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Comment Re:Because consumer hype passes quickly. (Score 1, Interesting) 83

Unfortunately for Samsung, the problem may have crossed the threshold of marketing disaster. While the typical hype might be forgotten quickly, this problem turned into a federal offense to carry these phones on a US carrier.

The fact that air travelers must now suddenly be aware of their phone's make and model, and explicitly be aware of the Galaxy Note brand as "the banned one", is a PR disaster.

Most people don't know or care about these details which is why most of these events blow over after a few months. But this time, you are inconveniencing *all* air travelers to check their phones and become aware of the Samsung Galaxy Note brand in a bad way. So it's not just Samsung owners who have to pay attention to this. And the threat of breaking US federal law by not paying attention to this forces people to actually pay attention and inconvenience themselves, which helps drill in the bad brand connotation in a longer term way.

Then Samsung setting up recall kiosks at airports, while the right thing to do, is also a negative reinforcement of the brand image.

Samsung's saving grace is that they seemed to try to handle the problem in an honest way, without any coverup. (YouTube takedowns notwithstanding.) This helps keep the trust with their customers. If it later comes out that that Sansumg did something questionable, then they will have another PR disaster and I bet they will ditch the brand for sure.

Comment Re:Non-issue? (Score 2) 159

Most people aren't using a data cable any more. Remember when Apple finally allowed people to "cut the cable" and the rest of the world said, "about damn time"? Also, remember that the majority of people have Windows PCs, not Macs, and iTunes on Windows is a favorite past time for everybody to bash. Hence, the vast majority of people are using their iPhones in cordless mode, and presumably real world Wi-Fi on the iPhone is not enough to saturate the write limit.

And for those who do still transfer by cable, the vast majority of them are copying data back to their PC, not the other way around. The 32GB storage is too small. People are trying to offload pictures and videos they recorded on the go to free up space. So the write speed on the iPhone isn't significant for this case.

The most mainstream, intensive, data writing operation I can think of is video recording with the phone. As long as the iPhone's storage can keep up with how fast it can encode/dump bits, that is all that is needed. That was probably Apple's internal target spec, and paying any more for faster write performance is throwing money down the drain for both Apple and the customer they pass the cost on to.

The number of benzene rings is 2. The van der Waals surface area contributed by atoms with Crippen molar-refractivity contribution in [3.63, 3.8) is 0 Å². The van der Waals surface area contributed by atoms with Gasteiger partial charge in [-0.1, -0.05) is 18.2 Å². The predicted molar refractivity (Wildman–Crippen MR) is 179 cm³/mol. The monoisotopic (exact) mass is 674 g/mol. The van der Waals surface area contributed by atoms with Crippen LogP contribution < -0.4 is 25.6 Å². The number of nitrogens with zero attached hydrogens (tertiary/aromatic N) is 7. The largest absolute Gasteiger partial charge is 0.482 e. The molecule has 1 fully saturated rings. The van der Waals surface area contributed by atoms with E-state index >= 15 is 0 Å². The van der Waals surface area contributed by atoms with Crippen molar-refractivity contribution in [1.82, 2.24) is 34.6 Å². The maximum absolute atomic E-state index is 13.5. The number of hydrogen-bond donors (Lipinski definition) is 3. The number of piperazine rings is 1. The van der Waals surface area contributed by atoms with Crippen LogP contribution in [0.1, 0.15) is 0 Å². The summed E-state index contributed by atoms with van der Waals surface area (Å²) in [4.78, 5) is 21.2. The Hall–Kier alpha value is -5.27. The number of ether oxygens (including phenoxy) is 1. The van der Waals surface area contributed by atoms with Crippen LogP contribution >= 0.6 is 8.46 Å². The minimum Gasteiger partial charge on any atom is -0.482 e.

Comment Re:But what is it used for? (Score 5, Informative) 252

Go was created by Rob Pike and Ken Thompson to solve real problems Google was having with its massive C++ code base.

The domain they work in is huge scalability, server backends.

You are right, it is a boring language, and that's just how they like it because Google is trying to solve their very specific problems without creating nightmares of new ones.

Go is designed to address many of the scale complexity problems they faced with C++, in both human terms and machine terms. In human terms, C++ is a very complex language. In machine terms, the joke was that Go was invented while waiting for a C++ compile job. (Google's build times are frequently measured in hours.)

Go also addressed scaling problems for other languages. Java, C#, Python, Ruby, NodeJS, etc. consume a lot more resources to spin up their virtual machines. At Google scale, this adds up to needing a lot more hardware, and a lot more power to run the data center, and a lot more cooling needed.

And since most of Google's server requests have no dependencies with each other, they could build directly into the language mechanisms to support concurrency. (And they make it a point to distinguish between concurrency and parallelism in computer science terms.)

In the end, Go is a fairly simple language that people from scripting languages can pick up reasonably, while getting pretty decent native performance, and also getting concurrency features which are optimized for their domain.

Comment Re: But what is it used for? (Score 1) 252

Be aware that coroutines are not the same as threads. They are much lighter and you can have a lot more.

Also remember, concurrency is not the same as parallelism. The Go literature tries very hard to remind people of this computer science fundamental.

Go's primary domain is server backends. The workload is basically handling many thousands of requests per second that are completely independent of each other (embarrassingly parallel). You are absolutely correct that you don't want zillions of threads. Coroutines can be very effective here.